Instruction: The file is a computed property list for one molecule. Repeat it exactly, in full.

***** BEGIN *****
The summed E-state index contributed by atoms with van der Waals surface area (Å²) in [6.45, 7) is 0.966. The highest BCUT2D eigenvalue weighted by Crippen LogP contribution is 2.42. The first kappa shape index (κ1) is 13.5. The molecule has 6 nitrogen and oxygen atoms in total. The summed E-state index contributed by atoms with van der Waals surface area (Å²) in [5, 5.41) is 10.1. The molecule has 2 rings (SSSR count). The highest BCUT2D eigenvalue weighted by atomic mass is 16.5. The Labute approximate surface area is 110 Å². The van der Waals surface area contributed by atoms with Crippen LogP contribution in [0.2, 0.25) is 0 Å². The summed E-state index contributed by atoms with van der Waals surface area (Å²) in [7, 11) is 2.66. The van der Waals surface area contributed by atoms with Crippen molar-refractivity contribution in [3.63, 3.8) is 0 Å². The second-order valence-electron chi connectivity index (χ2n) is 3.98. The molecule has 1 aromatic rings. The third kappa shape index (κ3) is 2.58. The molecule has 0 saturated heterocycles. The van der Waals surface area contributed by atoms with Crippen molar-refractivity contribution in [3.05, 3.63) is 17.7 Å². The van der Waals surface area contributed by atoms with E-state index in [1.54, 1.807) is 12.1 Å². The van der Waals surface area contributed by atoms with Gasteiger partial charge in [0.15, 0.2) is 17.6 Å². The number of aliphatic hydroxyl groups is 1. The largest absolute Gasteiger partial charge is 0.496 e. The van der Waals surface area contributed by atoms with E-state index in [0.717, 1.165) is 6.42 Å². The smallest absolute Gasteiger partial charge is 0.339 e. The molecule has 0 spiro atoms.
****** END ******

The summed E-state index contributed by atoms with van der Waals surface area (Å²) in [6.45, 7) is 0.966. The highest BCUT2D eigenvalue weighted by Crippen LogP contribution is 2.42. The first kappa shape index (κ1) is 13.5. The molecule has 6 nitrogen and oxygen atoms in total. The summed E-state index contributed by atoms with van der Waals surface area (Å²) in [5, 5.41) is 10.1. The molecule has 2 rings (SSSR count). The highest BCUT2D eigenvalue weighted by atomic mass is 16.5. The Labute approximate surface area is 110 Å². The van der Waals surface area contributed by atoms with Crippen LogP contribution in [0.2, 0.25) is 0 Å². The summed E-state index contributed by atoms with van der Waals surface area (Å²) in [7, 11) is 2.66. The van der Waals surface area contributed by atoms with Crippen molar-refractivity contribution in [3.63, 3.8) is 0 Å². The second-order valence-electron chi connectivity index (χ2n) is 3.98. The molecule has 1 aromatic rings. The third kappa shape index (κ3) is 2.58. The molecule has 0 saturated heterocycles. The van der Waals surface area contributed by atoms with Crippen molar-refractivity contribution in [3.05, 3.63) is 17.7 Å². The van der Waals surface area contributed by atoms with E-state index in [1.54, 1.807) is 12.1 Å². The van der Waals surface area contributed by atoms with Gasteiger partial charge in [0.15, 0.2) is 17.6 Å². The number of aliphatic hydroxyl groups is 1. The largest absolute Gasteiger partial charge is 0.496 e. The van der Waals surface area contributed by atoms with E-state index in [0.717, 1.165) is 6.42 Å². The smallest absolute Gasteiger partial charge is 0.339 e. The molecule has 0 spiro atoms.